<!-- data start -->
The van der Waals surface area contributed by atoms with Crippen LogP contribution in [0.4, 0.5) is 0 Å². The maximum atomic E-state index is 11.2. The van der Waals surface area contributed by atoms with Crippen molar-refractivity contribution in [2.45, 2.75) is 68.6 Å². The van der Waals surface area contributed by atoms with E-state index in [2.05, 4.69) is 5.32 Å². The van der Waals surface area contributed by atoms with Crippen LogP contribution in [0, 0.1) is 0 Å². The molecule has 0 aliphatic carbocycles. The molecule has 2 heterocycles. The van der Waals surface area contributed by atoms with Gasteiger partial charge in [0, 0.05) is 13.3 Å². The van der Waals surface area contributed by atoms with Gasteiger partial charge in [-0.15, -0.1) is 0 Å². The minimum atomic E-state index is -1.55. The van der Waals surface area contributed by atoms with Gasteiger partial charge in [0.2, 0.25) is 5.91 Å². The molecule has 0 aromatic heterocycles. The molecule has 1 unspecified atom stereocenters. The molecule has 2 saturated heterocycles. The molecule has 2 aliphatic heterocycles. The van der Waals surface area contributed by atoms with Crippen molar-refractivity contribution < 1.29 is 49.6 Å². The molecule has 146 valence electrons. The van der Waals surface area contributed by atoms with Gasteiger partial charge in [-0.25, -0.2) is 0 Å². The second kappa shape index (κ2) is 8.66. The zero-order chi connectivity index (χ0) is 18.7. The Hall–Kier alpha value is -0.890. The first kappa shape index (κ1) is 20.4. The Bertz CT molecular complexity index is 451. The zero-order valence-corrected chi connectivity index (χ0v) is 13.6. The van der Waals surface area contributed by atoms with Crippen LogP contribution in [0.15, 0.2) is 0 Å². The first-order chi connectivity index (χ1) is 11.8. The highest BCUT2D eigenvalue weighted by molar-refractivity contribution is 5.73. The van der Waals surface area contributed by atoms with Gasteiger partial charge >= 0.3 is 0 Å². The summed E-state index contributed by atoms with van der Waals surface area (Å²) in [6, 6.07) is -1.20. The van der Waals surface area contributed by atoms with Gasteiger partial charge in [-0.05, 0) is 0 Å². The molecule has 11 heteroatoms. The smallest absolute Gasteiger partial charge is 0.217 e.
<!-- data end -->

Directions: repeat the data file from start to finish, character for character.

The van der Waals surface area contributed by atoms with Crippen LogP contribution in [0.4, 0.5) is 0 Å². The maximum atomic E-state index is 11.2. The van der Waals surface area contributed by atoms with Crippen molar-refractivity contribution in [2.45, 2.75) is 68.6 Å². The van der Waals surface area contributed by atoms with E-state index in [2.05, 4.69) is 5.32 Å². The van der Waals surface area contributed by atoms with Crippen LogP contribution in [0, 0.1) is 0 Å². The molecule has 0 aliphatic carbocycles. The molecule has 2 heterocycles. The van der Waals surface area contributed by atoms with Gasteiger partial charge in [0, 0.05) is 13.3 Å². The van der Waals surface area contributed by atoms with Gasteiger partial charge in [-0.15, -0.1) is 0 Å². The minimum atomic E-state index is -1.55. The van der Waals surface area contributed by atoms with Gasteiger partial charge in [0.2, 0.25) is 5.91 Å². The molecule has 0 aromatic heterocycles. The molecule has 1 unspecified atom stereocenters. The molecule has 2 saturated heterocycles. The molecule has 2 aliphatic heterocycles. The van der Waals surface area contributed by atoms with Crippen molar-refractivity contribution < 1.29 is 49.6 Å². The molecule has 146 valence electrons. The van der Waals surface area contributed by atoms with Gasteiger partial charge in [-0.25, -0.2) is 0 Å². The second kappa shape index (κ2) is 8.66. The zero-order chi connectivity index (χ0) is 18.7. The Hall–Kier alpha value is -0.890. The first kappa shape index (κ1) is 20.4. The Bertz CT molecular complexity index is 451. The zero-order valence-corrected chi connectivity index (χ0v) is 13.6. The van der Waals surface area contributed by atoms with Crippen LogP contribution in [0.15, 0.2) is 0 Å². The first-order chi connectivity index (χ1) is 11.8. The highest BCUT2D eigenvalue weighted by molar-refractivity contribution is 5.73. The van der Waals surface area contributed by atoms with Gasteiger partial charge >= 0.3 is 0 Å². The summed E-state index contributed by atoms with van der Waals surface area (Å²) in [6, 6.07) is -1.20. The van der Waals surface area contributed by atoms with Gasteiger partial charge in [-0.05, 0) is 0 Å². The molecule has 11 heteroatoms. The smallest absolute Gasteiger partial charge is 0.217 e.